In the fall of 1987, back in the days when the major leagues were only split into two divisions, the Cardinals were in a tight pennant race with the New York Mets. The Cards had lost ground over several weeks to the Mets and found themselves playing a three-game series at Shea Stadium that had the potential to make or break the season. Then, like now, the Cardinals had been playing well all year but had fallen into a bit of a funk.
I was a sophomore at the University of Missouri then and living in the dorms on campus. A friend and I had plans to play racquetball, but we checked the Cardinals-Mets game before we left. Not good. The Mets were ahead, and it didn't look promising. My memory is not precise on this, but I think that whoever won this series would exit in first place in the division, and it looked like the Cardinals were finally going to cough it up to the surging Mets.
I can't tell you much about the racquetball match, other than it was sweaty. Upon returning to my dorm room, I turned the game back on to survey the damage. I arrived just in time to see Terry Pendleton hit what turned out to be the game-winning home run in the ninth inning. Todd Worrell shut down the Mets in the bottom of the ninth—game over, Cards win. They never fell out of first place the rest of the way, and they made it to the World Series before dropping an unfortunate seventh game to the Minnesota Twins, thanks to the stupidest baseball venue ever created (at least prior to Minute Maid Park in Houston).
Well, the Cardinals aren't in danger of blowing their lead in the National League Central, but I was planning on offering a few more definitions of the word "putrid" this evening. Amy and I came home from visiting her parents this evening, and I turned on the game to survey the damage. Chris Carpenter was going to lose his first game since, like, May. They were about to be shut out by another pathetic sub-.500 team, the always-hated San Francisco Giants (who I've hated, not coincidentally, since 1987, with Jeffery Leonard and his stupid home run "one flap down" nonsense).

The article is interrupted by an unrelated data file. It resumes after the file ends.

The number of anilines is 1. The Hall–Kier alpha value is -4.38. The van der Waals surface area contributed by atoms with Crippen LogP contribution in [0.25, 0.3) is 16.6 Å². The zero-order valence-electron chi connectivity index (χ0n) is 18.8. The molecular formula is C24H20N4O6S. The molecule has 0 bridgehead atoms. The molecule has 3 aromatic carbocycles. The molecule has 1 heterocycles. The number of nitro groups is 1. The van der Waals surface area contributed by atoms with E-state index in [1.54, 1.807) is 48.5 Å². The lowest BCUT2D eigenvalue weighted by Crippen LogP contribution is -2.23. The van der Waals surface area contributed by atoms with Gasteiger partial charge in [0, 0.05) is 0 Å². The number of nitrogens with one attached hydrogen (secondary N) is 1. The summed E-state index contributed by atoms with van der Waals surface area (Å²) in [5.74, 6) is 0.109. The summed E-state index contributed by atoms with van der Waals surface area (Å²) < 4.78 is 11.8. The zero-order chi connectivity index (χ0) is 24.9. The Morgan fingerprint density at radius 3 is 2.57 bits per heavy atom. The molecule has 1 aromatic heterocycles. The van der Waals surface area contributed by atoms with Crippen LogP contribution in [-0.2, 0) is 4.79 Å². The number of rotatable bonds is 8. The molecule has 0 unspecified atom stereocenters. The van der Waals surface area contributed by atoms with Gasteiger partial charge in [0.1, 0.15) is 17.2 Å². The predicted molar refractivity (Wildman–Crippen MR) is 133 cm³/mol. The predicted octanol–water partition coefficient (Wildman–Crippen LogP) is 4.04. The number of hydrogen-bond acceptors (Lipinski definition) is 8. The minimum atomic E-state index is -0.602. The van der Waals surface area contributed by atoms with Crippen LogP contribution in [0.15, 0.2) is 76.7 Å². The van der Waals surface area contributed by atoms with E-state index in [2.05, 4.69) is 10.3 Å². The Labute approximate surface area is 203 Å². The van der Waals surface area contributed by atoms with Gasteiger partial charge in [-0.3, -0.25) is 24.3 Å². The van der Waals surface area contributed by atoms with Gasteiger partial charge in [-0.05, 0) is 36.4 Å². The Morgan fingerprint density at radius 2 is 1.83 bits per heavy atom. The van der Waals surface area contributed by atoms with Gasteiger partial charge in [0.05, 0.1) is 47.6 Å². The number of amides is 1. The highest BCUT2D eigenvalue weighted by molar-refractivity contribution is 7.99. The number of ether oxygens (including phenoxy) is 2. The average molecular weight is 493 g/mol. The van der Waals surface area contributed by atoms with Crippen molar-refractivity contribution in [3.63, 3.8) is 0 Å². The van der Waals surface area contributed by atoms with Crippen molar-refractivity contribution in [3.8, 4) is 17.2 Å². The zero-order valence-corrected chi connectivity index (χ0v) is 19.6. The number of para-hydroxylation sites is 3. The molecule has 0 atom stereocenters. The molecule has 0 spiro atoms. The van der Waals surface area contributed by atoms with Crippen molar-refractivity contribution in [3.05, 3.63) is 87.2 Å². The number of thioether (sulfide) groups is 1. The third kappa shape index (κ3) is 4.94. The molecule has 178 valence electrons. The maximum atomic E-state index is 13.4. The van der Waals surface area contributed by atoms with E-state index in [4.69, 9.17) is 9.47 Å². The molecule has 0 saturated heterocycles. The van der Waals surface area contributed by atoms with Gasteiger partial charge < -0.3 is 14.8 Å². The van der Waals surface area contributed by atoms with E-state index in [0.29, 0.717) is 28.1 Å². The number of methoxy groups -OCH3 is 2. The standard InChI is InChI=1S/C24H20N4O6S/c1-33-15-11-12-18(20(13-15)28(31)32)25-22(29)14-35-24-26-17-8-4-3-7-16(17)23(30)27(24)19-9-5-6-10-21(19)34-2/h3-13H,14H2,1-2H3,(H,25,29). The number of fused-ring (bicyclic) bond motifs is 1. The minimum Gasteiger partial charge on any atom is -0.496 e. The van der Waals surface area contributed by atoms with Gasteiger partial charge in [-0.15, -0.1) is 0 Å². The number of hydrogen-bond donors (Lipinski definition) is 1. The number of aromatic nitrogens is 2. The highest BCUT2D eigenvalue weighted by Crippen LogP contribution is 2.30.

Funny thing, this game called baseball—it takes 27 outs to win a game. Tony LaRussa is well aware of this, and he makes sure his players know it. Sure, sometime I think they stink, but I will give them this: they never, ever give up, and they sure didn't tonight. If you missed it, you missed a classic. Yadier Molina, one of our missing pieces, hit a three-run homer in the bottom of the ninth to bring the Cards within one run. A couple of hits and a sacrifice later, Pujols had a chance to tie it with a hit or sac fly or win it with a homer. Predictably, he popped out to deep second base. I'm convinced the pressure of being the only big bat in the lineup is causing him to press too hard in these situations.
So who picks up the slack? None other than Jim Edmonds, who shares a lot of similarities to Pendleton—a defensive gem who is lights out at the plate for periods of time but subject to maddening funks of inability with the bat. I can't remember the last significant hit Edmonds had before tonight, but his was the big blow. He hit a high fastball off the wall in right field, which scored Luna from third to tie it and Nunez all the way from first after the Giants right fielder misplayed the bounce off the wall. The dugout emptied to mob Edmonds at second after the winning run had scored.
Is this the turnaround point for this season? Can we expect Larry Walker and Reggie Sanders to return soon and contribute? Will Jocketty try to find an everyday third baseman to replace Scott Rolen and give LaRussa a deeper bench once again? Will the momentum from this victory propel the Cardinals through a long, tough, two-week road trip starting next week? Most of all, with seven games against the Cubs and five against Houston, will they finally bury the dagger into the hearts of their Central Division rivals? Stay tuned to The Sandlot...